Being an introvert and a naturally active listener, can be a great asset in life. It is also something that can be transferred to a work situation as long as you are doing something that you love.

Practicing extending the circle, and allowing others into that select inner group is also one of my focuses, and especially important to an introvert who would naturally shy away from new experiences and people. We should always allow ourselves an opportunity to meet new people with new ideas, and I love the thought that there are new people I am yet to meet, who may turn out to be a great and lifelong friend.

20 thoughts on “Being an introvert – the active listener

  1. I’m an introverted type too and can be a very attentive listener. For some strange reason, my social circles contain a lot of out-going, talkative people. I will sit and listen, interjecting when I have something of value to share (and when a verbose acquaintance takes a breath between sentences).

    I try to practice my communication skills in extended circles, in other social, professional and special interest groups. One of the reasons I embraced writing again in my adult life was to express my thoughts and feelings without being interrupted.

    Thanks,

    T

    Liked by 1 person

  2. You described what it’s like to be an introvert so well. As an introverted person (who many around me see as extroverted in my profession), I could easily relate to what you said. Wonderful, insightful post! I would be curious to see if the bulk of writers in general slant toward being introverted.

    Liked by 1 person

  3. As a fellow introvert, I quite agree with your post. My boyfriend is quite the extrovert and tends to dominate the conversation, which I don’t mind, and has also taken it upon himself to help me get out more, which I really appreciate, because I do enjoy the chance to have new experiences and to meet new people. Also, I made a blog post yesterday about the traits of an empath, and as I was reading the traits, I noticed a few of them sounded like traits for an introvert, and it got me wondering about how they’re connected.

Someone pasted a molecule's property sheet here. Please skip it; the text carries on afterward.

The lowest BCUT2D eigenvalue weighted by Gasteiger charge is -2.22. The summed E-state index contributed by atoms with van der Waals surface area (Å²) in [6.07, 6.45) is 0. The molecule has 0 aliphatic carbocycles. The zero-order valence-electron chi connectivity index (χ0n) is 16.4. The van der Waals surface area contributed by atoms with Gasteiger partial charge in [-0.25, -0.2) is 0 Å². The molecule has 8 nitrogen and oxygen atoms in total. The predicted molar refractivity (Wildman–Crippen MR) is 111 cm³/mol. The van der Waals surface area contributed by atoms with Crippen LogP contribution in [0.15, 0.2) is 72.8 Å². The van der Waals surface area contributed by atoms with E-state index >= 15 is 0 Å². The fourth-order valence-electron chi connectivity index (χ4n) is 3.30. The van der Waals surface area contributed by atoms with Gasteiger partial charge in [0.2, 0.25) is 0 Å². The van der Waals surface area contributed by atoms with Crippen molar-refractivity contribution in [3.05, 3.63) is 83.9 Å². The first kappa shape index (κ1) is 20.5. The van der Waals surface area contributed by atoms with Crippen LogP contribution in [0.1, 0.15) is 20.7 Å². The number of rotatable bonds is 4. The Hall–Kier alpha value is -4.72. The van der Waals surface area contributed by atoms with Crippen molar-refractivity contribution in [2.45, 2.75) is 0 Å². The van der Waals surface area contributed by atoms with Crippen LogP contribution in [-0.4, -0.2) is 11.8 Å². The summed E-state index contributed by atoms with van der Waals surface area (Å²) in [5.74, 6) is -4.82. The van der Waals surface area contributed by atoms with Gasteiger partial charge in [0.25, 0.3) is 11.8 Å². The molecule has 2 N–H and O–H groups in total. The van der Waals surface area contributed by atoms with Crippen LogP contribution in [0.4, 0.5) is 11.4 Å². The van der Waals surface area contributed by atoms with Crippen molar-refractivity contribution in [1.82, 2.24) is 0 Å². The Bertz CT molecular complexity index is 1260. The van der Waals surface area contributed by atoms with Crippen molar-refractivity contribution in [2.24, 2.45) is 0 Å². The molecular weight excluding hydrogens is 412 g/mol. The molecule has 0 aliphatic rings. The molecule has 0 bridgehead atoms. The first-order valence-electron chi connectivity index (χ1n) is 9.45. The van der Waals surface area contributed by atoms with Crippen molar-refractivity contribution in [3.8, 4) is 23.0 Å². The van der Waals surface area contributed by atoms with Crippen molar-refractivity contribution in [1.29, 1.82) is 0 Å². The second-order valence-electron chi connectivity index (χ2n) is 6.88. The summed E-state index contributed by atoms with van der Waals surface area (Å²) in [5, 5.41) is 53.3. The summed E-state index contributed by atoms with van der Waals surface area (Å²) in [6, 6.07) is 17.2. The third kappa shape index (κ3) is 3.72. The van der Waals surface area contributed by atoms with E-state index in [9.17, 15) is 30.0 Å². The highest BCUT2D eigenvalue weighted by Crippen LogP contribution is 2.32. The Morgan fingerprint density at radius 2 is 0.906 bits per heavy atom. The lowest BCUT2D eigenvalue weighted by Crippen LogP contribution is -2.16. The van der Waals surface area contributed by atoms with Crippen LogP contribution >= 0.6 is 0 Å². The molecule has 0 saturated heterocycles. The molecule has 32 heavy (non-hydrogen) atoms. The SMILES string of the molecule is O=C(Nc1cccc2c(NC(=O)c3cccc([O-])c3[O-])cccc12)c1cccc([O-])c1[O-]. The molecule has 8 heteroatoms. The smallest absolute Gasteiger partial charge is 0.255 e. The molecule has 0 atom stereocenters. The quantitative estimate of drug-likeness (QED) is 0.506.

Liked by 1 person

    1. Interesting article. I definitely know some people who would fit into that category. Some of the points cross over into what I would call spiritual traits and are not something I would generally link to specific personality types. While not spiritually inclined myself, I do think that the empath as described in this article could be equally introvert/ extrovert, and in fact the people I know who display many of the more spiritual points are both massive extroverts – but 2 people is not much of a sample 😉 . If you said you are 2/3rd have you ever looked up about sensitives? Sensitive are a subcategory of personality types and about 70% are introvert, and 30% extrovert.
      Sensitive people are high-reactive, as in they react strongly to stimulus, hence they tend to prefer quiet to crowds. Worth a read, may find this is a better fit…let me know what you think 🙂 http://psychcentral.com/blog/archives/2012/05/13/10-tips-for-highly-sensitive-people/

      Liked by 1 person

  4. An excellent post, Georgina. I always thought it was strange that only 25% of the population were introverts. I’m glad to hear that may be wrong.

    It’s touching to hear that you have such a good relationship with your father. He sounds like a thoughtful, interesting person.

    My husband was an extrovert. Since he passed away, I do need to give myself a push to try new things and meet new people. (I’m an introvert.)

    Liked by 1 person

  5. Good blog post. I don’t know if it has ever been surveyed, but I suspect that most writers are introverts. How else can we spend hours by ourselves writing? I also suspect that is why we loathe marketing and sales of our work which forces us to become more extroverted. I find that part of the business to be exhausting. I’d much rather be writing.

    Liked by 1 person